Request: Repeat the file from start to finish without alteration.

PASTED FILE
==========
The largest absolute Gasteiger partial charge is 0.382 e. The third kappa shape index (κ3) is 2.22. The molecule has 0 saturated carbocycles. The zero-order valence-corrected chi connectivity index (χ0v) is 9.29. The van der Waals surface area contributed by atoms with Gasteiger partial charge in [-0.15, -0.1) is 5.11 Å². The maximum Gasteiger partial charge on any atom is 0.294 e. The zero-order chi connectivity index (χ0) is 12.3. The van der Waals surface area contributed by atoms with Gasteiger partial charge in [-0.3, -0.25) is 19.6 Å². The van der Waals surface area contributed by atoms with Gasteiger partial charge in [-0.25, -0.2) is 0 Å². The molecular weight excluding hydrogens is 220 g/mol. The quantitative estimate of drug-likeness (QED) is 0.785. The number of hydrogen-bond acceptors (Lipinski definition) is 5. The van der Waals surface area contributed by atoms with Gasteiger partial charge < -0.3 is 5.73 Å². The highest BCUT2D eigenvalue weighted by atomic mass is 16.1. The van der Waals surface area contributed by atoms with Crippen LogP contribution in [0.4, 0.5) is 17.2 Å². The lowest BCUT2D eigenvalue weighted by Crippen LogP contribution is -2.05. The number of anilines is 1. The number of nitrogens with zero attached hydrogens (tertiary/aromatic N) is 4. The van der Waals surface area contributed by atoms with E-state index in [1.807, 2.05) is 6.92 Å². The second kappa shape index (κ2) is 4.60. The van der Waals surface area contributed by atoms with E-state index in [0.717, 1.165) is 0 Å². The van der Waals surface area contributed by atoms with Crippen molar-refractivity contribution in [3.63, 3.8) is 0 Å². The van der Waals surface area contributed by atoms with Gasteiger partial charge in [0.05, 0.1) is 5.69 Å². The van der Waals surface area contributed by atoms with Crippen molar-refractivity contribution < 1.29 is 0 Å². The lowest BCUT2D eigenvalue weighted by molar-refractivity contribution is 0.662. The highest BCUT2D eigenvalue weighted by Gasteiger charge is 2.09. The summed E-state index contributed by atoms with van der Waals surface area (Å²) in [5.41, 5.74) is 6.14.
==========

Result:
The largest absolute Gasteiger partial charge is 0.382 e. The third kappa shape index (κ3) is 2.22. The molecule has 0 saturated carbocycles. The zero-order valence-corrected chi connectivity index (χ0v) is 9.29. The van der Waals surface area contributed by atoms with Gasteiger partial charge in [-0.15, -0.1) is 5.11 Å². The maximum Gasteiger partial charge on any atom is 0.294 e. The zero-order chi connectivity index (χ0) is 12.3. The van der Waals surface area contributed by atoms with Gasteiger partial charge in [-0.3, -0.25) is 19.6 Å². The van der Waals surface area contributed by atoms with Gasteiger partial charge in [-0.25, -0.2) is 0 Å². The molecular weight excluding hydrogens is 220 g/mol. The quantitative estimate of drug-likeness (QED) is 0.785. The number of hydrogen-bond acceptors (Lipinski definition) is 5. The van der Waals surface area contributed by atoms with Gasteiger partial charge < -0.3 is 5.73 Å². The highest BCUT2D eigenvalue weighted by atomic mass is 16.1. The van der Waals surface area contributed by atoms with Crippen LogP contribution in [0.4, 0.5) is 17.2 Å². The lowest BCUT2D eigenvalue weighted by Crippen LogP contribution is -2.05. The number of anilines is 1. The number of nitrogens with zero attached hydrogens (tertiary/aromatic N) is 4. The van der Waals surface area contributed by atoms with E-state index in [1.807, 2.05) is 6.92 Å². The second kappa shape index (κ2) is 4.60. The van der Waals surface area contributed by atoms with E-state index in [0.717, 1.165) is 0 Å². The van der Waals surface area contributed by atoms with Crippen molar-refractivity contribution in [3.63, 3.8) is 0 Å². The van der Waals surface area contributed by atoms with Gasteiger partial charge in [0.05, 0.1) is 5.69 Å². The van der Waals surface area contributed by atoms with Crippen molar-refractivity contribution < 1.29 is 0 Å². The lowest BCUT2D eigenvalue weighted by molar-refractivity contribution is 0.662. The highest BCUT2D eigenvalue weighted by Gasteiger charge is 2.09. The summed E-state index contributed by atoms with van der Waals surface area (Å²) in [5.41, 5.74) is 6.14.